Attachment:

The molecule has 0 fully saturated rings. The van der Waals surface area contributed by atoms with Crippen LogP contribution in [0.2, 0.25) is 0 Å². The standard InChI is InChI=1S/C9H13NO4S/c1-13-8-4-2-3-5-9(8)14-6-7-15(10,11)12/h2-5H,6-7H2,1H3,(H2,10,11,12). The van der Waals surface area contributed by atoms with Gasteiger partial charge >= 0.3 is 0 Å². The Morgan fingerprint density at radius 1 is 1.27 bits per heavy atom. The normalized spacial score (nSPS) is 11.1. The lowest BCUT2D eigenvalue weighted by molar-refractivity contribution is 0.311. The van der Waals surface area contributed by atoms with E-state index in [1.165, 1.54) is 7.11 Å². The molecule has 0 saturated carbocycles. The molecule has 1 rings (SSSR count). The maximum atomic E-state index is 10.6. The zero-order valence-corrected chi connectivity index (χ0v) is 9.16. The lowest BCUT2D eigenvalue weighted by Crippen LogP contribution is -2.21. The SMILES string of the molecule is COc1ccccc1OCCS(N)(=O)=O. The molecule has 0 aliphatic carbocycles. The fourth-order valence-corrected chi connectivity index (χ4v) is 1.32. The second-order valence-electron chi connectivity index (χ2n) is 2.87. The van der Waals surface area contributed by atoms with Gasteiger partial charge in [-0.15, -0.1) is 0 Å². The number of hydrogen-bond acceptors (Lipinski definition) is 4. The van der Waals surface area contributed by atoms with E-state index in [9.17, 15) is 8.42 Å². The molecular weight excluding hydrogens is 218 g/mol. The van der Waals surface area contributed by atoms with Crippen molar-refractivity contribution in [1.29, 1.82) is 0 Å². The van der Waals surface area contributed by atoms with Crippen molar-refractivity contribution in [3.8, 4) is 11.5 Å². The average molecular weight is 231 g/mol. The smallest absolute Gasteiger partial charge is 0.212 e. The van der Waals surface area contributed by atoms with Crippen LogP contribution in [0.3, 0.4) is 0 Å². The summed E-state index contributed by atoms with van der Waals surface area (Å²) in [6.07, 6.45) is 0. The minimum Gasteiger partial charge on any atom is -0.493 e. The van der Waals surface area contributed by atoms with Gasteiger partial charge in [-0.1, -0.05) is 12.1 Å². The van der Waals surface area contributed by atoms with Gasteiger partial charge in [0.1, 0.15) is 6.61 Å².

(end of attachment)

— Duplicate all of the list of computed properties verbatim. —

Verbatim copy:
The molecule has 0 fully saturated rings. The van der Waals surface area contributed by atoms with Crippen LogP contribution in [0.2, 0.25) is 0 Å². The standard InChI is InChI=1S/C9H13NO4S/c1-13-8-4-2-3-5-9(8)14-6-7-15(10,11)12/h2-5H,6-7H2,1H3,(H2,10,11,12). The van der Waals surface area contributed by atoms with Gasteiger partial charge >= 0.3 is 0 Å². The Morgan fingerprint density at radius 1 is 1.27 bits per heavy atom. The normalized spacial score (nSPS) is 11.1. The lowest BCUT2D eigenvalue weighted by molar-refractivity contribution is 0.311. The van der Waals surface area contributed by atoms with E-state index in [1.165, 1.54) is 7.11 Å². The molecule has 0 saturated carbocycles. The molecule has 1 rings (SSSR count). The maximum atomic E-state index is 10.6. The zero-order valence-corrected chi connectivity index (χ0v) is 9.16. The lowest BCUT2D eigenvalue weighted by Crippen LogP contribution is -2.21. The SMILES string of the molecule is COc1ccccc1OCCS(N)(=O)=O. The molecule has 0 aliphatic carbocycles. The fourth-order valence-corrected chi connectivity index (χ4v) is 1.32. The second-order valence-electron chi connectivity index (χ2n) is 2.87. The van der Waals surface area contributed by atoms with Gasteiger partial charge in [-0.15, -0.1) is 0 Å². The number of hydrogen-bond acceptors (Lipinski definition) is 4. The van der Waals surface area contributed by atoms with E-state index in [9.17, 15) is 8.42 Å². The molecular weight excluding hydrogens is 218 g/mol. The van der Waals surface area contributed by atoms with Crippen molar-refractivity contribution in [1.29, 1.82) is 0 Å². The van der Waals surface area contributed by atoms with Crippen molar-refractivity contribution in [3.8, 4) is 11.5 Å². The average molecular weight is 231 g/mol. The smallest absolute Gasteiger partial charge is 0.212 e. The van der Waals surface area contributed by atoms with Crippen LogP contribution in [0.3, 0.4) is 0 Å². The summed E-state index contributed by atoms with van der Waals surface area (Å²) in [6.07, 6.45) is 0. The minimum Gasteiger partial charge on any atom is -0.493 e. The van der Waals surface area contributed by atoms with Gasteiger partial charge in [-0.1, -0.05) is 12.1 Å². The van der Waals surface area contributed by atoms with Gasteiger partial charge in [0.1, 0.15) is 6.61 Å².